Past Reviews

Regional Reviews: St. Louis

Romeo and Juliet
Shakespeare Festival of St. Louis
Review by Richard T. Green

Also see Richard's reviews of Spinning Jenny and Life Sucks

Reynaldo Piniella and Sigrid Wise
Photo by J. David Levy
I've found that actors hate it when you boil-down all their hard work into breezy, pop-cultural, thumbnail references. Conversely, though, readers seem to love it.

So, with that in mind, and setting aside a glorious wealth of beautiful romantic moments (and ghastly death scenes), this Romeo and Juliet could be casually described as "Bruno Mars meets 'Alice In Wonderland.'" And young love grows up fast, thanks to director Elena Araoz, in this summer's big adventure in Forest Park's Shakespeare Glen.

Sigrid Wise, as the 13 year-old Juliet, is rapturous and reasoning in her long curling blonde hair and blue dress; and Reynaldo Piniella is swashbuckling and seductive in T-shirt, ski jacket and shades. And thanks to a festival of the Blessed Virgin in act one, scene one, the show's big rivalry between Montagues and Capulets starts things off with a bang. (There is no recited "prologue" in this staging, so jump in, and away we go!)

But aside from the absolute gratitude I felt during the sublimely beautiful balcony scene, and the anguish over each of the grisly death scenes, the nice thing about Shakespeare (in this famous case) is how wonderfully "lateral" the storytelling is—in other words, how much a great ensemble shares the load of recounting the swirling mess of tragic accidents and tragic misunderstandings; and how a first-rate cast like this can make particular story's elements echo across three hours' running time.

Last year's A Winter's Tale seemed to lie almost entirely on the uneasy head of its mad king. But Romeo and Juliet allows for a lot of magical supporting cast moments: quite possibly our finest actor, Gary Glasgow, gets tons of stage time as Friar Laurence, who counsels Romeo, and admonishes him, and recounts the teenager's past immaturity. Meanwhile, Jane Paradise is sumptuously foolish (and endlessly kind) as Juliet's Nurse. These grown actors function as stalwart chorus for each ingénue. And, I can't emphasize enough, you get to see Gary Glasgow a lot during this one, and you're an idiot if you don't seize the chance. Likewise, Ms. Paradise supplies a reliably giddy undertone for much of the play—except for one critical moment (in tragic structure) when she recounts the death of her own daughter, who would have been the same age as Juliet. The world is a much larger, grander, more beautiful place for plays like this, and performers like these. (Plus, it's free.)

Stepping back for just a moment, it is a great testament to 70 or more years of (relative) peace and prosperity in the land, that we have so much artistic talent to draw from, for festivals like this. Michael James Reed is the perfect dad (and perfectly Shakespearean when things go wrong) as Lord Capulet, and Cherie Corinne Rice is elegant and regal (but also a "real housewife of Shakespeare's Verona," you might say) as Lady Capulet. David Heron and Patrice Foster are sleek but heartbroken as Romeo's parents.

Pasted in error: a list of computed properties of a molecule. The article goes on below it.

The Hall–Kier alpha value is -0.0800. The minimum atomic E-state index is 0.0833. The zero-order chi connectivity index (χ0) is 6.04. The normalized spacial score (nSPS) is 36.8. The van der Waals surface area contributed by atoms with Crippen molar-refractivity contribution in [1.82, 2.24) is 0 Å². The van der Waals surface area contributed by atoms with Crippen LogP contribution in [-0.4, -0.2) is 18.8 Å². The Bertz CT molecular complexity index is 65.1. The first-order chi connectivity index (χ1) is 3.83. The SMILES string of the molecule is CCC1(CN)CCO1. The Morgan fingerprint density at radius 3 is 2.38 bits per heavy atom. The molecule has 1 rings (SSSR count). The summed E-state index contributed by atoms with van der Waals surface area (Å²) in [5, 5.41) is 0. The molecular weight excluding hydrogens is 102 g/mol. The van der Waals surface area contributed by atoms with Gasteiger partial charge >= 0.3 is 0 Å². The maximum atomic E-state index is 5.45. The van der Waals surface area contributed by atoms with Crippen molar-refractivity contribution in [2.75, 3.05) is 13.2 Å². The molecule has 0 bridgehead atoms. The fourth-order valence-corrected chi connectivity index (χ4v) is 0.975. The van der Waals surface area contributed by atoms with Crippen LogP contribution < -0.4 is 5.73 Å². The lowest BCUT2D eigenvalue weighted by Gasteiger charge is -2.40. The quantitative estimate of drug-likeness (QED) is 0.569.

Pete Winfrey easily unlocks regal outrage as the Prince, separating the battling factions; and elsewhere shows youthful tenderness as Romeo's rival Paris. Terrell Wheeler, as Mercutio, is great, taunting everyone to the show's first infamous death scene—which is at least as awful as any of the others, especially when you see the way these teenagers mishandle him, and then realize that none of them (in the late 16th century) has ever seen an actual paramedic at work, over a frightened stab-wound victim. Mr. Wheeler and all the fatal victims in the play are reduced to sudden damned horror and desolation in their final living moments, as style and romance are bleached-out in an instant by wretched mortality. As much as that magnificent balcony scene, all the awful teenaged deaths (and most especially Juliet's) are what you'll remember the following day.

The rivalries are strong and carry on throughout, with Dakota Granados as Tybalt and Antonio Rodriguez as Benvolio. The various swordfights are well done, but the one that's thrashed out in near darkness is the most frightening (because, of course, "near darkness"). The whole thing is full of common sense and perfect inflection, both in spoken language and emotion. There are two funerals in the show, with lovely trumpet voluntaries by Sean Smith, and a fun group dance number at the party where the two young lovers first meet. Like much of youth, it's all half exciting party, and half lonely nightmare.

Romeo and Juliet, through June 24, 2018, in Forest Park, just off Fine Arts Drive on the east side of Art Hill between the Saint Louis Zoo and the Saint Louis Art Museum. For more information visit

(in alphabetical order)
Patrick Blindauer: Chorus/Peter/Apothecary
Harrison Farmer: Ensemble
Patrice Foster: Lady Montague
Esmeralda Garza: Ensemble
Gary Glasgow*: Friar Laurence
Dakota Granados*: Tybalt
Karl Hawkins: Balthazar
David Heron*: Lord Montague
Daniel Ocanto: Musician
Jane Paradise*: Nurse
Reynaldo Piniella*: Romeo
Michael James Reed*: Lord Capulet
Cherie Corinne Rice*: Lady Capulet
Antonio Rodriguez*: Benvolio
Sean Smith: Musician
Graham Ulicny: Musician
Chris Ware: Friar John
Terrell Wheeler*: Mercutio
Pete Winfrey: Prince/Paris
Sigrid Wise: Juliet

Creative Team:
Director: Elena Araoz
Stage Manager: Emily Clinger*
Scenic Design: Margery & Peter Spack
Costume Design: Dottie Marshall Englis
Lighting Design: John Wylie
Composers/Musicians: Dust Ensemble
Fight Choreographer: Paul Denhardt
Props Master: Laura Skroska
Sound Design: Rusty Wandall
Text Coach: Joanna Battles

* Denotes Member, Actors Equity Association